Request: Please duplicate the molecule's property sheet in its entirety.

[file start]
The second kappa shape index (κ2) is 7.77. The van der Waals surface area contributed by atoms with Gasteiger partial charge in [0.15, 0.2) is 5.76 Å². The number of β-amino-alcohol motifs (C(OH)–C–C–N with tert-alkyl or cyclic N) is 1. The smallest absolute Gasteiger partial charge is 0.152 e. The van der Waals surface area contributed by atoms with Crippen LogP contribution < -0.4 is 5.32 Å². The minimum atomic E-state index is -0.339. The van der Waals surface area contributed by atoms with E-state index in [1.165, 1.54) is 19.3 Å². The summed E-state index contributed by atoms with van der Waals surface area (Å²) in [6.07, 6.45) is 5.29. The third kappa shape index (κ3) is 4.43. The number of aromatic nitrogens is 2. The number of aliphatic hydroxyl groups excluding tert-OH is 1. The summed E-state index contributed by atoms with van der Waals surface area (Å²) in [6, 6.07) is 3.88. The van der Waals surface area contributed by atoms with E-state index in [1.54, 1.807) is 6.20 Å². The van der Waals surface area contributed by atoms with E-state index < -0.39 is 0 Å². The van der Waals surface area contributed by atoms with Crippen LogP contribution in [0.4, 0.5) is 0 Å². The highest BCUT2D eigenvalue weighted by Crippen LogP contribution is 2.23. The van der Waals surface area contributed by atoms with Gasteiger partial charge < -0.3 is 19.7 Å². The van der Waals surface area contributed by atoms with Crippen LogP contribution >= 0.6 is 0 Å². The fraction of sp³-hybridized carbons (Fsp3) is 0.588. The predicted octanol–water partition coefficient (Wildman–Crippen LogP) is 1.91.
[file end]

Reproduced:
The second kappa shape index (κ2) is 7.77. The van der Waals surface area contributed by atoms with Gasteiger partial charge in [0.15, 0.2) is 5.76 Å². The number of β-amino-alcohol motifs (C(OH)–C–C–N with tert-alkyl or cyclic N) is 1. The smallest absolute Gasteiger partial charge is 0.152 e. The van der Waals surface area contributed by atoms with Crippen LogP contribution < -0.4 is 5.32 Å². The minimum atomic E-state index is -0.339. The van der Waals surface area contributed by atoms with E-state index in [1.165, 1.54) is 19.3 Å². The summed E-state index contributed by atoms with van der Waals surface area (Å²) in [6.07, 6.45) is 5.29. The third kappa shape index (κ3) is 4.43. The number of aromatic nitrogens is 2. The number of aliphatic hydroxyl groups excluding tert-OH is 1. The summed E-state index contributed by atoms with van der Waals surface area (Å²) in [6, 6.07) is 3.88. The van der Waals surface area contributed by atoms with E-state index in [1.54, 1.807) is 6.20 Å². The van der Waals surface area contributed by atoms with E-state index < -0.39 is 0 Å². The van der Waals surface area contributed by atoms with Crippen LogP contribution in [0.4, 0.5) is 0 Å². The highest BCUT2D eigenvalue weighted by Crippen LogP contribution is 2.23. The van der Waals surface area contributed by atoms with Gasteiger partial charge < -0.3 is 19.7 Å². The van der Waals surface area contributed by atoms with Crippen LogP contribution >= 0.6 is 0 Å². The fraction of sp³-hybridized carbons (Fsp3) is 0.588. The predicted octanol–water partition coefficient (Wildman–Crippen LogP) is 1.91.